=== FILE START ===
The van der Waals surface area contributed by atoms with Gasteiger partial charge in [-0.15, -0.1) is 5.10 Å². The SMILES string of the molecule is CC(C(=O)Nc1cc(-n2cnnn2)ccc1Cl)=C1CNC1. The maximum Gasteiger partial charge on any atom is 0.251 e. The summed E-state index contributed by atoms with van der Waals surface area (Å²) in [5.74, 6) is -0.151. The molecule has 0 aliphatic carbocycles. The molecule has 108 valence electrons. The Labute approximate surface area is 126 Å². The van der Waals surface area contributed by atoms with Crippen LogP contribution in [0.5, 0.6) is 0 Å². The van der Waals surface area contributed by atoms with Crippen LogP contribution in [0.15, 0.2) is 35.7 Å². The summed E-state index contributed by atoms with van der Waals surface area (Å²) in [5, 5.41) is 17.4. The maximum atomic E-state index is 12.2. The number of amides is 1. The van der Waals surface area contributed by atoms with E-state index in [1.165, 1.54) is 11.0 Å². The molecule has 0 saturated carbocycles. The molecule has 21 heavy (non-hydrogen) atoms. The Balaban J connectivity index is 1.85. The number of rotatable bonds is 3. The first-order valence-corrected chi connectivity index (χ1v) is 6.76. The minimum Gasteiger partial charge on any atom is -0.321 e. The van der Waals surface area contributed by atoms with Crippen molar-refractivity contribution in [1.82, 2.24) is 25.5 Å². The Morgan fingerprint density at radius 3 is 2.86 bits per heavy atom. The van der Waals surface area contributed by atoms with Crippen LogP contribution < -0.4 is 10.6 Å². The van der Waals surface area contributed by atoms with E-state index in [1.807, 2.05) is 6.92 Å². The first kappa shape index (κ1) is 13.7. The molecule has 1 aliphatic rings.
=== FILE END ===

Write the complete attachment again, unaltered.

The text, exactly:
The van der Waals surface area contributed by atoms with Gasteiger partial charge in [-0.15, -0.1) is 5.10 Å². The SMILES string of the molecule is CC(C(=O)Nc1cc(-n2cnnn2)ccc1Cl)=C1CNC1. The maximum Gasteiger partial charge on any atom is 0.251 e. The summed E-state index contributed by atoms with van der Waals surface area (Å²) in [5.74, 6) is -0.151. The molecule has 0 aliphatic carbocycles. The molecule has 108 valence electrons. The Labute approximate surface area is 126 Å². The van der Waals surface area contributed by atoms with Crippen LogP contribution in [0.5, 0.6) is 0 Å². The van der Waals surface area contributed by atoms with Crippen LogP contribution in [0.15, 0.2) is 35.7 Å². The summed E-state index contributed by atoms with van der Waals surface area (Å²) in [5, 5.41) is 17.4. The maximum atomic E-state index is 12.2. The number of amides is 1. The van der Waals surface area contributed by atoms with E-state index in [1.165, 1.54) is 11.0 Å². The molecule has 0 saturated carbocycles. The molecule has 21 heavy (non-hydrogen) atoms. The Balaban J connectivity index is 1.85. The number of rotatable bonds is 3. The first-order valence-corrected chi connectivity index (χ1v) is 6.76. The minimum Gasteiger partial charge on any atom is -0.321 e. The van der Waals surface area contributed by atoms with Crippen molar-refractivity contribution in [1.82, 2.24) is 25.5 Å². The Morgan fingerprint density at radius 3 is 2.86 bits per heavy atom. The van der Waals surface area contributed by atoms with Crippen LogP contribution < -0.4 is 10.6 Å². The van der Waals surface area contributed by atoms with E-state index in [1.807, 2.05) is 6.92 Å². The first kappa shape index (κ1) is 13.7. The molecule has 1 aliphatic rings.